I believe there is another way.

First we must understand that learning is not a place, it is a process, and learning happens everywhere. One could argue that the least meaningful learning happens for most high school students in a lecture at seven in the morning. If you have walked around many high schools during first hour you know that most of the students look like they are half asleep at their desks. To maximize the learning potential of every child, the child must be meaningfully engaged in their learning. I would challenge educators and policy makers to think about choice not as a different building to go to, but as a formal system whereby students, parents and teachers work together to create their own meaningful learning pathway.

Dr. Michael Gielniak
COO, One-to-One Institute
Co-Author Project RED

Informing Practice-ADHD, Shadowing, Engaging

We educators care deeply about our students. We care about their well-being, potential and achievement.  Three articles I recently read struck a chord. The content and practice implications get to the core of   transforming education to better serve learners. There are numerous front-burner priorities for educators.  They distract us from being able to focus on creating robust, engaging learning environments while personalizing learning for students.  It’s hard to balance generating that kind of ecosystem while striving to help students perform well on tests.  Today’s educators are building the airplane in the air.   I believe with focused, tactical strategies, calling on current research and best practices, we can chart this course.

The first piece comes from Richard A. Friedman, “A Natural Fix for ADHD”, in the NY Times, October 31, 2014, (http://www.nytimes.com/2014/11/02/opinion/sunday/a-natural-fix-for-adhd.html?_r=1).  Friedman notes, “…a social factor that…. may be driving the “epidemic” of A.D.H.D. ..is… the increasingly stark contrast between the regimented and demanding school environment and the highly stimulating digital world, where young people spend their time outside school. Digital life, with its vivid gaming and exciting social media, is a world of immediate gratification where practically any desire or fantasy can be realized in the blink of an eye. By comparison, school would seem even duller to a novelty-seeking kid living in the early 21st century than in previous decades, and the comparatively boring school environment might accentuate students’ inattentive behavior, making their teachers more likely to see it and driving up the number of diagnoses.”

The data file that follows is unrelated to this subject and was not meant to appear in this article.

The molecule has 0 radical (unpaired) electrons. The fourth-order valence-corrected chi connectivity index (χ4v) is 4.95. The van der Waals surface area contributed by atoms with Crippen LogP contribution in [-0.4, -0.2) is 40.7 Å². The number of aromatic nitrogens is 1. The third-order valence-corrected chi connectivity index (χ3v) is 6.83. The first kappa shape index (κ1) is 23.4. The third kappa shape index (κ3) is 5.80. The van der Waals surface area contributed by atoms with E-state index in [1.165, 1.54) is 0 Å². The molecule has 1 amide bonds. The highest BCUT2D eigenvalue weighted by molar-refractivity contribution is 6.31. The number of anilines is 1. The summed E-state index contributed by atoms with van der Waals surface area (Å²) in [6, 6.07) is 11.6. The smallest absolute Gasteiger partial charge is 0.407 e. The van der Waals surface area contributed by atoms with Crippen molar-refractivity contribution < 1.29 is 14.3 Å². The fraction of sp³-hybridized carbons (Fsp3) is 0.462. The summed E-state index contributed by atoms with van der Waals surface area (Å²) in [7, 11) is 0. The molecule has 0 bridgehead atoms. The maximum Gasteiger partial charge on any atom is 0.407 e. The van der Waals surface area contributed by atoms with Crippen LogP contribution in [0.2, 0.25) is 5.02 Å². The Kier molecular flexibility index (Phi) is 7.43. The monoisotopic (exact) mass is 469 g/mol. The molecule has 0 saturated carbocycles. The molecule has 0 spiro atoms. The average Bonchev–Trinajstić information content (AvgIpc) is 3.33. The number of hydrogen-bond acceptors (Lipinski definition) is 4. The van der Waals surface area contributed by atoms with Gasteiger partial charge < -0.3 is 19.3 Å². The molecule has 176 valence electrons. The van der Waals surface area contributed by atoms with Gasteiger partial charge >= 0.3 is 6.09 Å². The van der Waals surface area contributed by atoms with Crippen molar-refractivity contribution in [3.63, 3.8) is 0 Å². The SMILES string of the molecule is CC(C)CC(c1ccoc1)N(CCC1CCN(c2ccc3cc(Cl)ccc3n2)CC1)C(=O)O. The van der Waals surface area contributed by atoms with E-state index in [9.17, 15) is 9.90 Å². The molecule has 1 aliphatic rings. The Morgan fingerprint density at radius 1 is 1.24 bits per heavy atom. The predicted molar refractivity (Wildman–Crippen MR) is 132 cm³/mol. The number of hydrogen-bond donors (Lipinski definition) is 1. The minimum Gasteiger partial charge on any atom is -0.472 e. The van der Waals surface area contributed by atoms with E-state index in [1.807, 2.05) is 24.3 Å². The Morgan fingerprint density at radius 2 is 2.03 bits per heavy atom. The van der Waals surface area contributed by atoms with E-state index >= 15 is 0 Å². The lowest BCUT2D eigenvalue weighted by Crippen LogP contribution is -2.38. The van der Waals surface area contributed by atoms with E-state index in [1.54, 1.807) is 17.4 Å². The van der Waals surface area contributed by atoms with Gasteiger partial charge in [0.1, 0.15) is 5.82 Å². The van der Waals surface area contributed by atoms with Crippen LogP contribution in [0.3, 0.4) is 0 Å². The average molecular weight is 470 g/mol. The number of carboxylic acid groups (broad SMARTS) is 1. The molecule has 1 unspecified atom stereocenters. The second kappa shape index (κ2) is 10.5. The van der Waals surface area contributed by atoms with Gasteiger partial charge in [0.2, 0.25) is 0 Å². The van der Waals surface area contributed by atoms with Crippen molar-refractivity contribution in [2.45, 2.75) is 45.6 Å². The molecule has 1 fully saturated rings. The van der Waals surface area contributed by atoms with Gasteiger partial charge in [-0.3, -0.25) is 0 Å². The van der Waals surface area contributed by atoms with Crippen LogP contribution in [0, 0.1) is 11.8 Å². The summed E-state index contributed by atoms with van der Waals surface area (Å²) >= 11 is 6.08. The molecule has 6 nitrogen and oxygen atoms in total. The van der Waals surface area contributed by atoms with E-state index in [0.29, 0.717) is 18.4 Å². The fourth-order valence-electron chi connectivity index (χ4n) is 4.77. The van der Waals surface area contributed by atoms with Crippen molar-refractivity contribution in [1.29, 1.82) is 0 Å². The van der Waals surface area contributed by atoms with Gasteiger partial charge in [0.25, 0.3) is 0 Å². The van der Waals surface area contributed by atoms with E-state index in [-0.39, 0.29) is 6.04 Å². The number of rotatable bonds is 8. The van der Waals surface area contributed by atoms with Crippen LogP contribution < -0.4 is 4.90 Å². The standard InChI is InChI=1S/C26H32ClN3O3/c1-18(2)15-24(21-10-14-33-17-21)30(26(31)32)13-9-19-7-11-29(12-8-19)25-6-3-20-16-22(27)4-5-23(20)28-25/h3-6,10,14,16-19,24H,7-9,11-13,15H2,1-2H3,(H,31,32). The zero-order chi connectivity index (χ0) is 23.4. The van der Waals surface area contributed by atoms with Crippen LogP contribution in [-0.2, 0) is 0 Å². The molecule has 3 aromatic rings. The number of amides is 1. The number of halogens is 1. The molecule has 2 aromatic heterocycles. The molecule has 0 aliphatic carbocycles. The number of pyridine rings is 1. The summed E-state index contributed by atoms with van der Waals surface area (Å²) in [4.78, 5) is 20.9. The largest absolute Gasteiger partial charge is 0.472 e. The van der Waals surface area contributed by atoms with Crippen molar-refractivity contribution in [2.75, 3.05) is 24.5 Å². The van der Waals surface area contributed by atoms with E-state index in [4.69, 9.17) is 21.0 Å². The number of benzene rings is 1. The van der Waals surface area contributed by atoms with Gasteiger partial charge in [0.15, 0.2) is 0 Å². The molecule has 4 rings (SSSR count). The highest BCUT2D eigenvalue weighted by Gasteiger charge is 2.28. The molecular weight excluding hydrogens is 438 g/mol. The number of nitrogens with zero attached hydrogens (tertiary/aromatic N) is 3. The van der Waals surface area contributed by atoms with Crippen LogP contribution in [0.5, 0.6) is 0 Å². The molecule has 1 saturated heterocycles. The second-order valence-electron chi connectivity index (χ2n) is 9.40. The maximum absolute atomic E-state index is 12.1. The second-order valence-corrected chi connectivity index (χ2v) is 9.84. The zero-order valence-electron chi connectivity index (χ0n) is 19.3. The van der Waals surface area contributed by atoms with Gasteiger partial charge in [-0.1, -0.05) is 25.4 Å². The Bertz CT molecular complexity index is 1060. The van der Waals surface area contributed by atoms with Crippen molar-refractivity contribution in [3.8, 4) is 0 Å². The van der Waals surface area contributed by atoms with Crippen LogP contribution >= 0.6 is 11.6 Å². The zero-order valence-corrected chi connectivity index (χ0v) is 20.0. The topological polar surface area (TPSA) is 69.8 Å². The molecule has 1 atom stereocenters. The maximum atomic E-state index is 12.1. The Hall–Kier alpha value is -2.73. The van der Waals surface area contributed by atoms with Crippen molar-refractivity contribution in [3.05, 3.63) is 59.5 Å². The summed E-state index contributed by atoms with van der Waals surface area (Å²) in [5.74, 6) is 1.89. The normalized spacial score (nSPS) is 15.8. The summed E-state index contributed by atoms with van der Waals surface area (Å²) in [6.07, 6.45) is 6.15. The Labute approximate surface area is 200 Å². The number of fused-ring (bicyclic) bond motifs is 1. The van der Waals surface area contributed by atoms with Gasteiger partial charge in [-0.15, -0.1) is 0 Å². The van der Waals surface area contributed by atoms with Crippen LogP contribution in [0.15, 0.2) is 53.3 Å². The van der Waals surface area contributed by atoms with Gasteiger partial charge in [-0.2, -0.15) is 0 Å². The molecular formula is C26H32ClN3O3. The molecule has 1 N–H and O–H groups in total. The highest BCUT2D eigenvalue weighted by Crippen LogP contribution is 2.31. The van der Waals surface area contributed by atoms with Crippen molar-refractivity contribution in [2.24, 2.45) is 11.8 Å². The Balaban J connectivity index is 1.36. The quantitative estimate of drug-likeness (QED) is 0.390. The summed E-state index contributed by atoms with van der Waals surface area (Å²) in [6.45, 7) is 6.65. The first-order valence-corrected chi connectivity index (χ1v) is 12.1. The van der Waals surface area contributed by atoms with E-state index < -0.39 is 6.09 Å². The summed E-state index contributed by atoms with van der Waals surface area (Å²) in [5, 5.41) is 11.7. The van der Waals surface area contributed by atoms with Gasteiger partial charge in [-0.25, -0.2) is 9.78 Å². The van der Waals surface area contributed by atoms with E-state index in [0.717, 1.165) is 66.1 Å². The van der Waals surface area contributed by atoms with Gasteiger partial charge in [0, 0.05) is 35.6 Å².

A description of how brain sensors play into ADHD (for adults and children) showed how when the person is highly engaged in an activity of interest and meaning, they display unrelenting focus – and can do so for hours.  The implication for education is clear.  If we orchestrate environments that are highly personalized and engaging for each learner, regardless of an ADHD diagnosis, they can drive their own learning, though not necessarily in a linear way.

The Canadian Education Association authored, “What Did You Do in School Today” in 2009 (http://www.cea-ace.ca/sites/default/files/cea-2009-wdydist.pdf).  They examined students’ engagement from three perspectives: social, academic and intellectual.  This infographic shows their findings (http://www.cea-ace.ca/sites/cea-ace.ca/files/cea-2011-wdydist-infographic.pdf).

The authors say, “…..intellectual engagement varies even more dramatically with school type.  In elementary schools, 62% of students were classified as intellectually engaged. For middle schools, the level of engagement is only 44%, falling even further to 35% and 30% in middle-secondary and secondary schools, respectively.” The report cites that linear learning (such as what is laid out by stringent use of lock-step textbooks, chapter and verse) mightily contributes to students’ disengagement.  Learners (all of us) follow unique learning paths and strategies which are not, by nature, linear!

One CEA study finding comports with Friedman’s statement, “….. (results)…show that there is a large group of students who have strong skills but do not feel challenged in their classes. These students are less likely to be engaged than their peers with similar skills who do feel challenged. Most noteworthy, the odds of high-skill/low-challenge students being engaged were less than three-quarters of the odds for their high-skill/high-challenge counterparts.”